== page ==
Sepkoski was particularly interested in showing Earth’s great rises and falls in diversity — such as the explosion of life in the Carboniferous to the rise and fall of the dinosaurs. Indeed, his timeline of extinctions correlates directly with the dating of great meteors and volcanoes by geologists. However, just as important as showing periodic declines and increases in diversity, his graph shows something even ore fundamental: an inexorable increase in the diversity of the marine biome over Earth's history.(See figure 1)
It is important to view this tendency within the context of our last two Earthen ethics.
In our last two chapters, we observed Earth's spiral of matter tends towards concentration, and Earth's spiral of energy tends towards the benefit of the whole. These two tendencies formed our second and third Earthen ethics-- dynamics fundamental to the enrichment of Earth's biosphere.
Yet as a cycle's matter and energy swirled, each affected the other and their spirals are inherently intertwined. As Earthen matter accrued into organic systems of ever greater complexity, energy could be better captured. As more energy was captured, organisms dispersed it ever more extensively across the surface of the planet.
Here let us return to the coral polyp. The tendency of this tiny creature's life cycles are in many ways a microcosm of the very process that has shaped Earth's diverse and vital biosphere over billions of years.
Just as Earth's unfolding has resulted in a hospitable space for more and more organisms, so too does the life process of the polyp lead to a common home for more and more creatures. Over billions of years, the contributions of various organisms, from plants to animals, fungi, and microorganisms, have collectively shaped the planet's ecosystems so that other organisms could find a home and flourish themselves. Over thousands of life cycles, the coral building process of the polyp leads to reefs that host a vast array of adapted species, each contributing in their own way to the common home of all.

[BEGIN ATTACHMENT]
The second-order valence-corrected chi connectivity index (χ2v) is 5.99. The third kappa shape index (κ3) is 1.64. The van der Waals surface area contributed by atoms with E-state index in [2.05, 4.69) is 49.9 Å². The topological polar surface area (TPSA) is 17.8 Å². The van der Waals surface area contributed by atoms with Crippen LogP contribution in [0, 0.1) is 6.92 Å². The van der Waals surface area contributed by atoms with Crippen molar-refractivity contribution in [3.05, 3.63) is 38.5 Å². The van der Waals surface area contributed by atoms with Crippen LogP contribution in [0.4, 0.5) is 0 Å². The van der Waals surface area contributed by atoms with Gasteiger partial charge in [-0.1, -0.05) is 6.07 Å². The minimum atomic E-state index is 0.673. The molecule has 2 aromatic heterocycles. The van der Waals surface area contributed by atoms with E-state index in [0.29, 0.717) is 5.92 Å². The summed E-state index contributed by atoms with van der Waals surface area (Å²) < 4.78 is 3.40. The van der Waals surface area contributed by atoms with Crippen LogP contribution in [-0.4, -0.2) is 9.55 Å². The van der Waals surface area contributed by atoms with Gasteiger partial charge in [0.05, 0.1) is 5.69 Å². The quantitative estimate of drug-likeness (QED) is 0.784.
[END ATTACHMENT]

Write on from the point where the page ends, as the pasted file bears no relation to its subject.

Secondly, just as the success of coral reefs is dependent on mutualistic relationships between corals and the symbiotic algae that provide them with energy, Earth's biosphere has thrived due to the intricate web of life forms that support and depend on each other. In a broader sense, Earth's transformation has relied on intricate ecological relationships. The co-evolution of species and their interactions, such as pollination, seed dispersal, predation, and competition, has led to the development of complex and mutually beneficial despersions of nutrients. These ecological relationships have allowed various species to occupy specific niches and adapt to changing environmental conditions, ensuring the planet's long-term biodiversity and ecological stability. This interdependence ensures the sustainability and resilience of ecosystems, as well as the continued evolution of life on the planet.
The gradual accumulation of species, the development of mutualistic relationships, and the complexity of ecological interactions have all played a crucial role in Earth's transformation from a barren to biosphere.
Today, as we strive to make our human enterprises green, both Earth and the coral polyp provide an example for us to follow.
Just as Earth’s processes tended towards diversification within its space, so too must we intend and achieve with our own processes. Only when the intention and the result of our enterprise is the support and vitalization of diversity in our spaces is the principle of diversification met. Only then can our acts and enterprises be considered ecological contributions — and green.